Native. Annual. Propagates by seeds.
Time of bloom: July to October.
Seed-time: August to November.
Range: Maine to Kentucky, Florida, and Texas.
Stem six to eighteen inches high, slender, stiff, obtusely four-angled, much branched, finely hairy, and viscid. Leaves oblong to lance-shaped, pointed at both ends, finely clammy-hairy on both sides, entire, with very short petioles. Panicles loosely spreading, the flowers single or in pairs on forking branchlets, subtended by paired bracts; the flowers are blue, sometimes pink or white, their most noticeable feature being the four very long, upcurving, violet stamens, thrust far out beyond the corolla -more than as long again; in the bud they are spirally coiled and both the common name and the "book-name" have reference to their remarkable appearance; corolla tube very slender, its lower lobe oblong and declined; calyx unequal, with three long and two short lobes, and when the withered corolla falls the four small, roughened, ovoid nutlets are in plain sight. (Fig. 241.)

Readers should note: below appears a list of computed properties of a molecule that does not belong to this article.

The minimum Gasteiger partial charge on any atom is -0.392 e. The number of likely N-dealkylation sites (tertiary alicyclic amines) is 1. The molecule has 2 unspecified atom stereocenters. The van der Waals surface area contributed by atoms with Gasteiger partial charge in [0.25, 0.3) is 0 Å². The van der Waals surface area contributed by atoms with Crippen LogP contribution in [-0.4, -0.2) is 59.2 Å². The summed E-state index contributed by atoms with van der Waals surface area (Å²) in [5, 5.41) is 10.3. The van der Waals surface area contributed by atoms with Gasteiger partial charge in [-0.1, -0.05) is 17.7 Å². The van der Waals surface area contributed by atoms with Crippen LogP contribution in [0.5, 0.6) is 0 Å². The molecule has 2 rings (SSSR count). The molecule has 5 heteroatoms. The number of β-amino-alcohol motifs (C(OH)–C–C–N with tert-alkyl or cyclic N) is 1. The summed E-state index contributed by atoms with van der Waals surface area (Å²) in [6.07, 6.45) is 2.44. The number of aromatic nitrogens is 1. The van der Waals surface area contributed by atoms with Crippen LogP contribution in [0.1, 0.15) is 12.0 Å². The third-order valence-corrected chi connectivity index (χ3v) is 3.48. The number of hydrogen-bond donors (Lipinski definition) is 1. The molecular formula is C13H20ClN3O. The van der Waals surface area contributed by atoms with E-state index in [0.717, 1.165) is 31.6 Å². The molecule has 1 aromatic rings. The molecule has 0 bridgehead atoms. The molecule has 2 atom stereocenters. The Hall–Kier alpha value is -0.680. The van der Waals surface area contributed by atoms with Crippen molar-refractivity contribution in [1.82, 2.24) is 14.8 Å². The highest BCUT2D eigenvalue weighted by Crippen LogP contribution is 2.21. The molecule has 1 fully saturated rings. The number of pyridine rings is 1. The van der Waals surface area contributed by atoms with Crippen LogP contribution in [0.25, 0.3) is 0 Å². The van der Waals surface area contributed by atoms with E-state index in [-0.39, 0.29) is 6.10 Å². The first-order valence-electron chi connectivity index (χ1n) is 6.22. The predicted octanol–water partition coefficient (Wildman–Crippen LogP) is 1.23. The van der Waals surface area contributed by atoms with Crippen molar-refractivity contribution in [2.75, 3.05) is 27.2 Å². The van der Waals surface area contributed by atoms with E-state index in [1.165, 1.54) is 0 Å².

Fig. 240. - American Germander (Teucrium canadense). X 1/4.
Enrich the land; when cultivated and supplied with humus, which will enable the soil to retain moisture, the drought-loving weed will disappear.